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Identification and impact of excess soil potassium on crop and livestock nutrition

Kresge, P.O. and Gavlak, R.G. and Custer, S.G. and Robbins, C.W. and Jacobsen, J.S. (1988) Identification and impact of excess soil potassium on crop and livestock nutrition. In: Proceedings, 39th Annual Far West Regional Fertilizer Conf. USA-MT-Bozeman, 1988/07/11-13. 5 pp.


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Several soils have been identified in the Intermountain West which contain excessive amounts of extractable potassium (K). A "normal" ammonium acetate extractable potassium level may be from 200 to 500 parts per million (ppm), while the high potassium soils contain 1,000 to over 7,000 ppm. Initial observation of crops grown on these soils continually showed poor crop yield, general chlorosis and failure to respond to fertilizer additions. While not widely reported in the literature, these soils have been identified at sites in Idaho, Montana, Oregon, Utah and Wyoming. Their discovery suggests a need to further explore the distribution and origin of high extractable K soils. We may also be able to define steps to improve crop and livestock productivity on the sites. This paper presents what we know about excess-K soils and outlines current efforts to determine their origin, chemistry and impacts on crops and livestock.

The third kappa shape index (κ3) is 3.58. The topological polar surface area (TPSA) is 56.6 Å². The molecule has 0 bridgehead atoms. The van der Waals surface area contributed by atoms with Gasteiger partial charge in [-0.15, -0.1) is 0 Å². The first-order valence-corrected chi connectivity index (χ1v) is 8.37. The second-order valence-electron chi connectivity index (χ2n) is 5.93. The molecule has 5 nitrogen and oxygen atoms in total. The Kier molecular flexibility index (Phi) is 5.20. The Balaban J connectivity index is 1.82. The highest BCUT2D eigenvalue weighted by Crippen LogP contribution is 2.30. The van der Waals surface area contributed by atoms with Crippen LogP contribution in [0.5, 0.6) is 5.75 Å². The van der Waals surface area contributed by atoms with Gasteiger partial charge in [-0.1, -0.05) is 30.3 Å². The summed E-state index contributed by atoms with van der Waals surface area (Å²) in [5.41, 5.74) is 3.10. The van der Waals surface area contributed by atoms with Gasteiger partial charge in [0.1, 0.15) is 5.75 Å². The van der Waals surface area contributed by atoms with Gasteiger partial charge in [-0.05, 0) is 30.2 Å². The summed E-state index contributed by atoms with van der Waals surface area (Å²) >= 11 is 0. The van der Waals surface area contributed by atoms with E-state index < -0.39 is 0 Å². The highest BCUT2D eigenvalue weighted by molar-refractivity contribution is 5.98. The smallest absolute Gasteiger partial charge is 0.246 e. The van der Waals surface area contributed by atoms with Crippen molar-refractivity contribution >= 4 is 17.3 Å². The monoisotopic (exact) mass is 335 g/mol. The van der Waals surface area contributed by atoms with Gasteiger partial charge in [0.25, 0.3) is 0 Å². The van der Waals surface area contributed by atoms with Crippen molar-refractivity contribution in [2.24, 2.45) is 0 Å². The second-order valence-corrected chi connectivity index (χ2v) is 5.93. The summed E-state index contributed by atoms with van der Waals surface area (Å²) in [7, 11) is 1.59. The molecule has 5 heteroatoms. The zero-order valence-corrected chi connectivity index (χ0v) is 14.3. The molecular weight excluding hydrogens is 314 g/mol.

Item Type: Conference or Workshop Item (Paper)
NWISRL Publication Number: 0652
Subjects: Animal > Animal health
Soil > Chemistry > Potassium
Mass Import - autoclassified (may be erroneous)
Depositing User: Dan Stieneke
Date Deposited: 20 Nov 2010 21:56
Last Modified: 10 Jan 2017 22:55
Item ID: 917

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